The faux scores we noticed when folks discovered that the processor in the Galaxy Note 3, a 2.3GHz Qualcomm Snapdragon 800 system-on-a-chip (SOC) totally blew away the LG G2, which also sports a 2.3GHz Qualcomm Snapdragon 800. The obvious comment to those results would be "Huh?"
The answer was that Samsung appears to be putting the SOC into a special, high-power CPU mode whenever the device runs a large number of popular benchmarking apps.
Here's what the Note 3 does: Whenever an affected benchmarking app is run, even if the device is idling, the CPU is locked at 2.3Ghz, its fastest possible speed, with all four cores running. In a normal idle state, the three of the four Note 3 cores are shut down to conserve power, and the remaining core drops to a power-saving 300MHz speed.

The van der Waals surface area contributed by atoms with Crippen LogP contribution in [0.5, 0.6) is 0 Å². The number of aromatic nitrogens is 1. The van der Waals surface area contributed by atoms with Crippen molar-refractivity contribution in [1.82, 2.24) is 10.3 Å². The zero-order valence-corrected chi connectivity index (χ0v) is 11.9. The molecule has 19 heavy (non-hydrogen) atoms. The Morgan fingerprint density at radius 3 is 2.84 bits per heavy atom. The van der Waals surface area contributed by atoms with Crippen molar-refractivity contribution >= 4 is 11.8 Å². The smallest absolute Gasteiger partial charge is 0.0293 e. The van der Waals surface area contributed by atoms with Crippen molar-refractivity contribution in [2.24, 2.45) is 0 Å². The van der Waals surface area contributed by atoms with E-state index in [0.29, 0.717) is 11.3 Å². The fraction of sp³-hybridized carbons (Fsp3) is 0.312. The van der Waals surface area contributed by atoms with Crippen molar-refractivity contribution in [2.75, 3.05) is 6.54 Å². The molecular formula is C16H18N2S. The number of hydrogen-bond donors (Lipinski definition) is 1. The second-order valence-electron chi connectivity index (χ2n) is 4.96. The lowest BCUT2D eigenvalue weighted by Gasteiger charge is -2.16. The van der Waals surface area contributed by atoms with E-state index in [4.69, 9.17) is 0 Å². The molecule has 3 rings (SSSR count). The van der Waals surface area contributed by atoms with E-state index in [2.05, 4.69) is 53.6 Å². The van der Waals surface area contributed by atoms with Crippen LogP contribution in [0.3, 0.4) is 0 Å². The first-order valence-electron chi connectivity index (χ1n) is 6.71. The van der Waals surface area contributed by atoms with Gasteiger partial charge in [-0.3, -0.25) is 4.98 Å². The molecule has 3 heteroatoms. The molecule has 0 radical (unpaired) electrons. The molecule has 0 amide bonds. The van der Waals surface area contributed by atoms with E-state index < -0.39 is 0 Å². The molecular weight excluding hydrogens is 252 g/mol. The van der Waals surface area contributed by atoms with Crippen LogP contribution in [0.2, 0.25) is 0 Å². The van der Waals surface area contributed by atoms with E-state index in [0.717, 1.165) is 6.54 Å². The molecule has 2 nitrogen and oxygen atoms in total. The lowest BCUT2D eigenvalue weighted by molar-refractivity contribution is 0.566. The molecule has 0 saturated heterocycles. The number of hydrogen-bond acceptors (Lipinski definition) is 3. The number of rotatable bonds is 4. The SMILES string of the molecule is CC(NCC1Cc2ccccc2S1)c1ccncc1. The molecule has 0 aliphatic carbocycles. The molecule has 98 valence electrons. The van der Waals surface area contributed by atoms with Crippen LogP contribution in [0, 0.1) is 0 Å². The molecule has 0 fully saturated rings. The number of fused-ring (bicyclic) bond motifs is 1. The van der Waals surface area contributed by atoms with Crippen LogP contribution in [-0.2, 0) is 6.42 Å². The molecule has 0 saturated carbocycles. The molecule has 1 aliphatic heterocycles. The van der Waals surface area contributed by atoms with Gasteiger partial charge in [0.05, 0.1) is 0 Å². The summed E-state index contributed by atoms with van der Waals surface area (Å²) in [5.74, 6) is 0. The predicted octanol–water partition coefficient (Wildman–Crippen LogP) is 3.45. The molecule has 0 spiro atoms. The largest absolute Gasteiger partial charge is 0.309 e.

By changing the package name of Geekbench, Ars was able to trick the Note 3 into running normally, not in the special mode. When the benchmark was run that way, the Note 3 was slightly faster than the LG G2, but not ridiculously so, as it had previously been.
The boost appears to be around 20 percent, which is a huge difference between the benchmarks, boosted and non-boosted. There was also some evidence that points to Samsung tweaking the GPU results as well, but that wasn't solidly concluded.
It's a sad state of affairs to see Samsung producing faux performance numbers, and no doubt Apple fanboys will pounce on this.
This is more than simple marketing puffery, as when Apple called its high resolution display Retina. Puffery, although misleading, isn't the same as out-and-out falsifying of results.